"271(1) If the Assessing Officer or the Commissioner (Appeals) or the Commissioner in the course of any proceedings under this Act, is satisfied that any person-
(c) has concealed the particulars of his income or furnished inaccurate particulars of such income."
A glance at this provision would suggest that in order to be covered, there has to be concealment of the particulars of the income of the assessee. Secondly, the assessee must have furnished inaccurate particulars of his income. Present is not the case of concealment of the income. That is not the case of the Revenue either. However, the Learned Counsel for Revenue suggested that by making incorrect claim for the expenditure on interest, the assessee has furnished inaccurate particulars of the income. As per Law Lexicon, the meaning of the word "particular" is a detail or details (in plural sense); the details of a claim, or the separate items of an account. Therefore, the word "particulars" used in the Section 271(1)(c) would embrace the meaning of the details of the claim made.
It is an admitted position in the present case that no information given in the Return was found to be incorrect or inaccurate. It is not as if any statement made or any detail supplied was found to be factually incorrect. Hence, at least, prima facie, the assessee cannot be held guilty of furnishing inaccurate particulars. The Learned Counsel argued that "submitting an incorrect claim in law for the expenditure on interest would amount to giving inaccurate particulars of such income". We do not think that such can be the interpretation of the concerned words. The words are plain and simple. In order to expose the assessee to the penalty unless the case is strictly covered by the provision, the penalty provision cannot be invoked. By any stretch of imagination, making an incorrect claim in law cannot tantamount to furnishing inaccurate particulars. In Commissioner of Income Tax, Delhi -vs.- Atul Mohan Bindal [2009 (9) SCC 589], where this Court was considering the same provision, the Court observed that the Assessing Officer has to be satisfied that a person has concealed the particulars of his income or furnished inaccurate particulars of such income. This Court referred to another decision of this Court in Union of India -vs.- Dharamendra Textile Processors [2008(13) SCC 369], as also, the decision in Union of India -vs.- Rajasthan Spg. & Wvg. Mills [2009 (13) SCC 448] and reiterated in para 13 that:-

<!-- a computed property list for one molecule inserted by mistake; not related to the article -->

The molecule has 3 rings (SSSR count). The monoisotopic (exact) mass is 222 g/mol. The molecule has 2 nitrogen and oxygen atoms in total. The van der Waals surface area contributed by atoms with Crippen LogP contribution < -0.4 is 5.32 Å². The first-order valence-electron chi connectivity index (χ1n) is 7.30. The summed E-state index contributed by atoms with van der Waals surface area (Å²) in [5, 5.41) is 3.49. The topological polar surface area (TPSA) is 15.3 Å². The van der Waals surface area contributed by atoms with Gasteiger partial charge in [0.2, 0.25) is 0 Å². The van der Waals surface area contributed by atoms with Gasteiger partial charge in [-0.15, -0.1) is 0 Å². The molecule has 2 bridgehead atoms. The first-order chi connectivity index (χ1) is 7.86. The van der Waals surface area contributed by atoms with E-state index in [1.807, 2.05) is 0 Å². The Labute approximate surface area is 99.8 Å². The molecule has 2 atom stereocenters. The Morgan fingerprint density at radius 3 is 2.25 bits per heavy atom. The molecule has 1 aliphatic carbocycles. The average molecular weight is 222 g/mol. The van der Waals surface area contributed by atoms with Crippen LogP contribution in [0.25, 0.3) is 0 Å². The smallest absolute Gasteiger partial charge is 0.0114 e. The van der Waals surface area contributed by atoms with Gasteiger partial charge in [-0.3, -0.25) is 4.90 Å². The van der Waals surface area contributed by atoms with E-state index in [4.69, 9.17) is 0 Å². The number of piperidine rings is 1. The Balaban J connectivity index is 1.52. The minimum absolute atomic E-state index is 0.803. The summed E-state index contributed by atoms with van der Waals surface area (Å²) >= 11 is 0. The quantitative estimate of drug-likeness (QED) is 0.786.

"13. It goes without saying that for applicability of Section 271(1)(c), conditions stated therein must exist."